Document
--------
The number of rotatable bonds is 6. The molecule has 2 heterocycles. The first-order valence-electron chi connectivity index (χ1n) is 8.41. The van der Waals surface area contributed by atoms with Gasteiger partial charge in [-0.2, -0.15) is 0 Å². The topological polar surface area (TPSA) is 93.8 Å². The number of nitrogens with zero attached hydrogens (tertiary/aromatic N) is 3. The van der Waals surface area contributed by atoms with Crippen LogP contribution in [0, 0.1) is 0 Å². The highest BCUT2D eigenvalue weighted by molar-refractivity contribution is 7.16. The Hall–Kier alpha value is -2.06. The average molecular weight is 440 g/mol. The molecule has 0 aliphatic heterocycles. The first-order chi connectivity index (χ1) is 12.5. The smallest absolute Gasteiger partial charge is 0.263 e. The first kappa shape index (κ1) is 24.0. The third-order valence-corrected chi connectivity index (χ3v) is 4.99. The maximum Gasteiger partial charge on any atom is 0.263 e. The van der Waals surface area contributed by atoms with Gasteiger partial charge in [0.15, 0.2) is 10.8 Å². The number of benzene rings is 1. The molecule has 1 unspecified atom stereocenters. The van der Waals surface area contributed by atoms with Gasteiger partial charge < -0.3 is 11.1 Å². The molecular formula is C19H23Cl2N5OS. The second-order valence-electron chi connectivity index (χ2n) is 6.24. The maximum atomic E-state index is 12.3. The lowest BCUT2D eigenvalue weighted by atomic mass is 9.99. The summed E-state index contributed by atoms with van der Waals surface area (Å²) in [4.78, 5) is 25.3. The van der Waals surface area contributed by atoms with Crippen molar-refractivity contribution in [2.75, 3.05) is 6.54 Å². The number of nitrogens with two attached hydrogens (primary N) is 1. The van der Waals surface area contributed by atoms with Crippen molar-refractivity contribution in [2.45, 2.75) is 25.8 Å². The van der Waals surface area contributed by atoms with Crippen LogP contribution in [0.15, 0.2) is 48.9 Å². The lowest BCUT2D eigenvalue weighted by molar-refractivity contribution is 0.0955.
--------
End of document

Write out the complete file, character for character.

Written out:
The number of rotatable bonds is 6. The molecule has 2 heterocycles. The first-order valence-electron chi connectivity index (χ1n) is 8.41. The van der Waals surface area contributed by atoms with Gasteiger partial charge in [-0.2, -0.15) is 0 Å². The topological polar surface area (TPSA) is 93.8 Å². The number of nitrogens with zero attached hydrogens (tertiary/aromatic N) is 3. The van der Waals surface area contributed by atoms with Crippen LogP contribution in [0, 0.1) is 0 Å². The highest BCUT2D eigenvalue weighted by molar-refractivity contribution is 7.16. The Hall–Kier alpha value is -2.06. The average molecular weight is 440 g/mol. The molecule has 0 aliphatic heterocycles. The first-order chi connectivity index (χ1) is 12.5. The smallest absolute Gasteiger partial charge is 0.263 e. The first kappa shape index (κ1) is 24.0. The third-order valence-corrected chi connectivity index (χ3v) is 4.99. The maximum Gasteiger partial charge on any atom is 0.263 e. The van der Waals surface area contributed by atoms with Gasteiger partial charge in [0.15, 0.2) is 10.8 Å². The number of benzene rings is 1. The molecule has 1 unspecified atom stereocenters. The van der Waals surface area contributed by atoms with Gasteiger partial charge < -0.3 is 11.1 Å². The molecular formula is C19H23Cl2N5OS. The second-order valence-electron chi connectivity index (χ2n) is 6.24. The maximum atomic E-state index is 12.3. The lowest BCUT2D eigenvalue weighted by atomic mass is 9.99. The summed E-state index contributed by atoms with van der Waals surface area (Å²) in [4.78, 5) is 25.3. The van der Waals surface area contributed by atoms with Crippen molar-refractivity contribution in [2.75, 3.05) is 6.54 Å². The number of nitrogens with two attached hydrogens (primary N) is 1. The van der Waals surface area contributed by atoms with Crippen molar-refractivity contribution in [2.45, 2.75) is 25.8 Å². The van der Waals surface area contributed by atoms with Crippen LogP contribution in [0.15, 0.2) is 48.9 Å². The lowest BCUT2D eigenvalue weighted by molar-refractivity contribution is 0.0955.